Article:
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View Full Version : The bonobo genome compared with the chimpanzee and human genomes



Alanson
01-06-2016, 10:54 PM
This study is controversial because it has been often used by racists or the information being misinterpreted. So I would like to see and understand the real truth of the study. Many racists say it says that SSA Africans are closer to Bonobos than to other humans, something that I find to be not true at all. I have seen this same study being used by racists to say such. So I wonder if a person educated in biology can tell us what they mean by those graphs.

The study is here:

http://www.nature.com/nature/journal/v486/n7404/full/nature11128.html?WT.ec_id=NATURE-20120628#f4

Alanson
01-06-2016, 11:04 PM
I don't believe in racism, or even in the racist/racialist evolutionary terms, I actually want to understand the article, in order to know the true meaning of the study and put facts rather than false statements or misrepresentation of it.

VinceT
01-07-2016, 12:23 AM
I'm not a trained biologist, but if these "racists" are alluding to the X/A chart as an indication of inter-species genetic proximity, I think they are reading it wrong.


Differences in female and male population history, for example, with respect to reproductive success and migration rates, are of special interest in understanding the evolution of social structure. To approach this question in the Pan ancestor, we compared the inferred ancestral population sizes of the X chromosome and the autosomes. Because two-thirds of X chromosomes are found in females whereas autosomes are split equally between the two sexes, a ratio between their effective population sizes (X/A ratio) of 0.75 is expected under random mating. The X/A ratio in the Pan ancestor, corrected for the higher mutation rate in males, is 0.83 (0.750.91) (Fig. 4 (http://www.nature.com/nature/journal/v486/n7404/full/nature11128.html#f4) and Supplementary Information (http://www.nature.com/nature/journal/v486/n7404/full/nature11128.html#supplementary-information), section 8). Similarly, we estimated an X/A ratio of 0.85 (0.790.93) for present-day bonobos using Ulindi single nucleotide polymorphisms in 200-kb windows (Supplementary Information (http://www.nature.com/nature/journal/v486/n7404/full/nature11128.html#supplementary-information), section 9). Under the assumption of random mating, this would mean that on average two females reproduce for each reproducing male. The difference in the variance of reproductive success between the sexes certainly contributes to this observation, as does the fact that whereas bonobo females often move to new groups upon maturation, males tend to stay within their natal group20 (http://www.nature.com/nature/journal/v486/n7404/full/nature11128.html?WT.ec_id=NATURE-20120628#ref20). Because both current and ancestral X/A ratios are similar to each other and also to some human groups (Fig. 4 (http://www.nature.com/nature/journal/v486/n7404/full/nature11128.html#f4)), this suggests that they may also have been typical for the ancestor shared with humans.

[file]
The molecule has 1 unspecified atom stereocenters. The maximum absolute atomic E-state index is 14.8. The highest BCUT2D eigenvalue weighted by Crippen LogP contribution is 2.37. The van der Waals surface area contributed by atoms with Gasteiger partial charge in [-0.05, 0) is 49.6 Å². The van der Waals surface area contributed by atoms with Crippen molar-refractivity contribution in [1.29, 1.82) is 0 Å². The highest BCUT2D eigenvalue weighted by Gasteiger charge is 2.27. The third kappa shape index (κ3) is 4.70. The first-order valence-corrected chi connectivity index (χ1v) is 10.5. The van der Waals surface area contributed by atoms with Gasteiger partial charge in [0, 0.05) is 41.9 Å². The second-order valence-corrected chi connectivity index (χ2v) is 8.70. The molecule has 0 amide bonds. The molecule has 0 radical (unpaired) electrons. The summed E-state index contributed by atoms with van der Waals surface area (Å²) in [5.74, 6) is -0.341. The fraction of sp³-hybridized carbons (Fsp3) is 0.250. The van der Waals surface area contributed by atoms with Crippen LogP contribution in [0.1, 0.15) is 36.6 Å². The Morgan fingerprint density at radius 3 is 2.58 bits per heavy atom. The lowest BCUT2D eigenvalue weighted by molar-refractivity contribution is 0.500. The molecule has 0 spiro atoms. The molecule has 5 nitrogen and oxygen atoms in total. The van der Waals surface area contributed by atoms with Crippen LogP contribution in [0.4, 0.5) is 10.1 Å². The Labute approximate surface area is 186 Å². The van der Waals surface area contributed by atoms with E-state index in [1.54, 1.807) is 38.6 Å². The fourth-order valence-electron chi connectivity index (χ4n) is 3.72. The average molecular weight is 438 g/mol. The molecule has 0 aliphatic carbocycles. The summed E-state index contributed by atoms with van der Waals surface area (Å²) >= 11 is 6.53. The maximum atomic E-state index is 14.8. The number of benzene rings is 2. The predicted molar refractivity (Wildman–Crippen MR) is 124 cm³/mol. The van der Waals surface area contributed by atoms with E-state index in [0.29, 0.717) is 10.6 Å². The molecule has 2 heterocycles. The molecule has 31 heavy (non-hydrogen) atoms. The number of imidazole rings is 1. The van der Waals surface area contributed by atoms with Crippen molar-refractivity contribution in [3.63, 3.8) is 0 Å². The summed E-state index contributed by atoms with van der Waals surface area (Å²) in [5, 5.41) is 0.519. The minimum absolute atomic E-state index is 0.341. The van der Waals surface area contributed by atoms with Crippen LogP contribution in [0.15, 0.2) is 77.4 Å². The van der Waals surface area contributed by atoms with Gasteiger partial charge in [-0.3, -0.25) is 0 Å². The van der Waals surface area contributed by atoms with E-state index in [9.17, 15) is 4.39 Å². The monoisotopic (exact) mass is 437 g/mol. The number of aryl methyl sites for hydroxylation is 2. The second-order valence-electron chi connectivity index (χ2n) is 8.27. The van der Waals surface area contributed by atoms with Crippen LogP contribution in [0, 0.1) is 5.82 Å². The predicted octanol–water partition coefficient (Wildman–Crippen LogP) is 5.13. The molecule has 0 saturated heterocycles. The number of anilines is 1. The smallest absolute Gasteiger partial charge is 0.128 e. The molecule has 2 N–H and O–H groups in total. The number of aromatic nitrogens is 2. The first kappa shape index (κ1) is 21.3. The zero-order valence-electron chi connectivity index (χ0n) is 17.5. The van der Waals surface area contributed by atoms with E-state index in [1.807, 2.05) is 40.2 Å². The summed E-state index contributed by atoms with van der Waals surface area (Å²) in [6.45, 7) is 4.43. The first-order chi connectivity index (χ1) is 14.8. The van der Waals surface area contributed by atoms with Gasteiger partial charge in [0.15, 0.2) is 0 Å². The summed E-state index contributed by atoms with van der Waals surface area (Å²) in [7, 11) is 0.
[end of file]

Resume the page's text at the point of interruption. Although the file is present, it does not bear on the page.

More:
Essentially, the X/A ratio allegedly describes the implied mating behavior within the effective population. I would suggest that the lower X/A ratio in the European human population could be caused by (1) a low initial seed population within the group, (2) a more recent seed population within the group, (3) a gender imbalance in the seed population of the group, or (4) selective mating behavior within the group, such as a preference for life-long pair-bonding rather than random mating or multiple partners [monogamy vs. polyamy].